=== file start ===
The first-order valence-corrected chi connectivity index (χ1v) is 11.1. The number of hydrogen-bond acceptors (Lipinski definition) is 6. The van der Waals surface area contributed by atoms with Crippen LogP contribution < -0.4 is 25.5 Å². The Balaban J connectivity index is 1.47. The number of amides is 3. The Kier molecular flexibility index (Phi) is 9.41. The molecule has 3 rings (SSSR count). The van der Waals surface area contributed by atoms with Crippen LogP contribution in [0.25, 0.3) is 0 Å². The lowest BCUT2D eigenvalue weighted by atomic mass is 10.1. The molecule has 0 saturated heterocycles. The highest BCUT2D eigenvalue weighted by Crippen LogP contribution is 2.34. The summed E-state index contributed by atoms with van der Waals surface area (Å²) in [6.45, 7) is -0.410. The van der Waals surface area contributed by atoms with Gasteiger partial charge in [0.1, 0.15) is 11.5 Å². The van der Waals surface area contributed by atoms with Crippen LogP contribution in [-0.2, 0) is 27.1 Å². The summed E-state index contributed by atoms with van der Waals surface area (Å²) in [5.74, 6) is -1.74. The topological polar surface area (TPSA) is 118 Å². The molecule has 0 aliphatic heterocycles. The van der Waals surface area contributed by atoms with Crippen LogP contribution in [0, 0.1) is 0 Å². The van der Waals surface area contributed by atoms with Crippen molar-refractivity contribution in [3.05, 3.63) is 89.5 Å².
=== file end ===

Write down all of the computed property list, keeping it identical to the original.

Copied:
The first-order valence-corrected chi connectivity index (χ1v) is 11.1. The number of hydrogen-bond acceptors (Lipinski definition) is 6. The van der Waals surface area contributed by atoms with Crippen LogP contribution < -0.4 is 25.5 Å². The Balaban J connectivity index is 1.47. The number of amides is 3. The Kier molecular flexibility index (Phi) is 9.41. The molecule has 3 rings (SSSR count). The van der Waals surface area contributed by atoms with Crippen LogP contribution in [0.25, 0.3) is 0 Å². The lowest BCUT2D eigenvalue weighted by atomic mass is 10.1. The molecule has 0 saturated heterocycles. The highest BCUT2D eigenvalue weighted by Crippen LogP contribution is 2.34. The summed E-state index contributed by atoms with van der Waals surface area (Å²) in [6.45, 7) is -0.410. The van der Waals surface area contributed by atoms with Gasteiger partial charge in [0.1, 0.15) is 11.5 Å². The van der Waals surface area contributed by atoms with Crippen LogP contribution in [-0.2, 0) is 27.1 Å². The summed E-state index contributed by atoms with van der Waals surface area (Å²) in [5.74, 6) is -1.74. The topological polar surface area (TPSA) is 118 Å². The molecule has 0 aliphatic heterocycles. The van der Waals surface area contributed by atoms with Crippen LogP contribution in [0, 0.1) is 0 Å². The van der Waals surface area contributed by atoms with Crippen molar-refractivity contribution in [3.05, 3.63) is 89.5 Å².